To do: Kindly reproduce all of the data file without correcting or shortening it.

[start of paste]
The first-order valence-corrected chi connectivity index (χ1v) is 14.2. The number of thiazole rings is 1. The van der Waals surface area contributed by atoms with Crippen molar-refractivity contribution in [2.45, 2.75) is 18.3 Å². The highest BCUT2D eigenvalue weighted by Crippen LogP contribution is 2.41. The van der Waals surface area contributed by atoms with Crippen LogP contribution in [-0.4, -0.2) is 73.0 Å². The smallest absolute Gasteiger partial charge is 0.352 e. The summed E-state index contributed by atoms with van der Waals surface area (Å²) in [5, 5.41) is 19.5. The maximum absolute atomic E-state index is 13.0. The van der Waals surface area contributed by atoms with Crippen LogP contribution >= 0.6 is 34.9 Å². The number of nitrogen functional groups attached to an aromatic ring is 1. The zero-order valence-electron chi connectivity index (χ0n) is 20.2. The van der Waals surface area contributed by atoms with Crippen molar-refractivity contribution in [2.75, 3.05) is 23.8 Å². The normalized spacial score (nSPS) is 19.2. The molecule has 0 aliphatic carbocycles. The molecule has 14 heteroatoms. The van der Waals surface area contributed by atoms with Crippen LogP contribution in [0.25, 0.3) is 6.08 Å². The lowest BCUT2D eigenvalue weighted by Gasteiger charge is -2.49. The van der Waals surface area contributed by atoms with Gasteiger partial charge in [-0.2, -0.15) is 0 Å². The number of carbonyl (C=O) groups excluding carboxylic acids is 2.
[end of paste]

The first-order valence-corrected chi connectivity index (χ1v) is 14.2. The number of thiazole rings is 1. The van der Waals surface area contributed by atoms with Crippen molar-refractivity contribution in [2.45, 2.75) is 18.3 Å². The highest BCUT2D eigenvalue weighted by Crippen LogP contribution is 2.41. The van der Waals surface area contributed by atoms with Crippen LogP contribution in [-0.4, -0.2) is 73.0 Å². The smallest absolute Gasteiger partial charge is 0.352 e. The summed E-state index contributed by atoms with van der Waals surface area (Å²) in [5, 5.41) is 19.5. The maximum absolute atomic E-state index is 13.0. The van der Waals surface area contributed by atoms with Crippen LogP contribution >= 0.6 is 34.9 Å². The number of nitrogen functional groups attached to an aromatic ring is 1. The zero-order valence-electron chi connectivity index (χ0n) is 20.2. The van der Waals surface area contributed by atoms with Crippen molar-refractivity contribution in [2.75, 3.05) is 23.8 Å². The normalized spacial score (nSPS) is 19.2. The molecule has 0 aliphatic carbocycles. The molecule has 14 heteroatoms. The van der Waals surface area contributed by atoms with Crippen LogP contribution in [0.25, 0.3) is 6.08 Å². The lowest BCUT2D eigenvalue weighted by Gasteiger charge is -2.49. The van der Waals surface area contributed by atoms with Gasteiger partial charge in [-0.2, -0.15) is 0 Å². The number of carbonyl (C=O) groups excluding carboxylic acids is 2.